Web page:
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SAN FRANCISCO-San Francisco’s brand-new planning commissioners introduced themselves to the public this weekend, offering to work together although wrangling among city officials kept the body from meeting for months.

The influential panel’s previous incarnation of was dissolved in June, since voters approved a new power-sharing plan this spring that divides nominations between the Board of Supervisors and the mayor instead of giving him all seven picks as previously authorized.

I’m glad that we’re all sitting here, frankly,” says Kevin Hughes, an electricians’ labor administrator who was appointed by Board of Supervisors President Tom Ammiano along with three others. When the board approved Ammiano’s selections but indicated it might turn down some of the mayor’s four appointees, Mayor Willie Brown yanked them all and so the planning commission has lacked a quorum to meet until a recent compromise over a different set of individuals.

Meantime, Planning Commission President Hector Chinchilla has been charged by city prosecutors with seven misdemeanor conflict-of-interest violations during his tenure on the commission, which critics charged favored developers over neighborhood interests.

Incoming President Shelley Bradford Bell, one of Brown’s latest appointees, is also the director of the Bayview Opera House. Bell says she will support the arts community in San Francisco. “We need to make sure that our artists are not starving artists,” she says.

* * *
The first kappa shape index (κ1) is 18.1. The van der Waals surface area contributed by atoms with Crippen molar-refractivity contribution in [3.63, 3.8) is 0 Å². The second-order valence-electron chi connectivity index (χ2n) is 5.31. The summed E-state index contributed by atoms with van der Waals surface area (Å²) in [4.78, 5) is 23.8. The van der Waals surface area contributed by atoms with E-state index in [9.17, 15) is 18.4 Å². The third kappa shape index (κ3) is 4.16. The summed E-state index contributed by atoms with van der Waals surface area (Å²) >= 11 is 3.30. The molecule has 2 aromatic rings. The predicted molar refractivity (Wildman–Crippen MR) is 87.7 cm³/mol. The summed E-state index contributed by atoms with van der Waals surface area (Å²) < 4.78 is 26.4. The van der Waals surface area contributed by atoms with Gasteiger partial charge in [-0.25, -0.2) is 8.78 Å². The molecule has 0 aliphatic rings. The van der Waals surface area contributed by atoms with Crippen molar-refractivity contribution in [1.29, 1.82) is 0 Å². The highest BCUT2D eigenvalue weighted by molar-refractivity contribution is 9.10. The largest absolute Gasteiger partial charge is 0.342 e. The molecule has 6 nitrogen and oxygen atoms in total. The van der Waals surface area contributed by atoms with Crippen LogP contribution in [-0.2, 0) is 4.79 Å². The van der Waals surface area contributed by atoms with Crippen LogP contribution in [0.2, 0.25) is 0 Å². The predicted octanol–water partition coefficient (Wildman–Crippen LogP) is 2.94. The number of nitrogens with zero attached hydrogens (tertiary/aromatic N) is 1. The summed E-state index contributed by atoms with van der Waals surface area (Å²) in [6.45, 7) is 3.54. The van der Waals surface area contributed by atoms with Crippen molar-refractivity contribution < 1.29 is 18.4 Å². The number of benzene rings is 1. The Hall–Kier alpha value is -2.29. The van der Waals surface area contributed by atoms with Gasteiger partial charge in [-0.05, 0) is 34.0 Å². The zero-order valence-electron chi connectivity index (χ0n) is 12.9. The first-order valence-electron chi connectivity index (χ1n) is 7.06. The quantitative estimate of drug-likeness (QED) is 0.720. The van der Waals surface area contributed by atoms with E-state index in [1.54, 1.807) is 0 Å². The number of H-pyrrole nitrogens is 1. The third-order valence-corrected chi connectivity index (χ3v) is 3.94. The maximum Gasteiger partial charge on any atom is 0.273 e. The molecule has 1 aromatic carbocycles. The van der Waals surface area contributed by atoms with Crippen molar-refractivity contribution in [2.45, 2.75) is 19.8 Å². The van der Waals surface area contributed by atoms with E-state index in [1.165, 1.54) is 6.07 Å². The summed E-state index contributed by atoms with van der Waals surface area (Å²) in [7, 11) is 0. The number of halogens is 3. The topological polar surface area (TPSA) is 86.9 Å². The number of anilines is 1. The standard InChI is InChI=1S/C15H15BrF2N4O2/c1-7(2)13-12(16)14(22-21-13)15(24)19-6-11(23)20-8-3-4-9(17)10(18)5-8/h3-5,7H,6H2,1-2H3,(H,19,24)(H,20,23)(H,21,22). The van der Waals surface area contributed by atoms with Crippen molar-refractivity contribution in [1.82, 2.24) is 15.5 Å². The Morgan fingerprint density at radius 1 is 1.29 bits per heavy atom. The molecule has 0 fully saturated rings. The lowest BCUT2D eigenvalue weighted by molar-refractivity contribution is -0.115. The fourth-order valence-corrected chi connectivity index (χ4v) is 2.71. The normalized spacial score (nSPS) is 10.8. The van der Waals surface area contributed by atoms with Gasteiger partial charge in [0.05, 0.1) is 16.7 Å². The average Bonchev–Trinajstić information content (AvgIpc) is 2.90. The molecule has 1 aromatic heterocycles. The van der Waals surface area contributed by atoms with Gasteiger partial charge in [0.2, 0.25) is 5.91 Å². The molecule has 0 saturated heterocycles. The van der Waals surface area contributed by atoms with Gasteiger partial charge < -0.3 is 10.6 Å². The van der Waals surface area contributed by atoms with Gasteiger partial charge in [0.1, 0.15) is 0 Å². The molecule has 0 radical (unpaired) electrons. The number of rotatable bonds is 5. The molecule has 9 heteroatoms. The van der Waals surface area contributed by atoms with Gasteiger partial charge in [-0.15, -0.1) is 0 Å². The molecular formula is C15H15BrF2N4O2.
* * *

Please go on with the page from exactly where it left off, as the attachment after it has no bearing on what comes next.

Bill Lee, a city administrator who has worked on projects in different neighborhoods, says he hopes to become a bridge between the public, developers, city government and community groups. Another mayoral appointee, Westside dentist Michael Antonini, says he’d like to help attract departed businesses back to the city.

Lisa Feldstein, an appointee who was trained as a lawyer before becoming an affordable housing advocate, says she hopes the new commission would be marked by civility as well as “rational and reasonable” decisions.

Staff Planning Director Gerald Green, who has been hearing and ruling on some projects this fall on an emergency basis, says he had learned how hard the new commissioners’ job is, with weekly meetings that often stretch from the afternoon into the night. He says they face a backlog of roughly 120 projects to consider, plus the usual influx of new proposals. “We’ve got a lot of work before us,” says Green.

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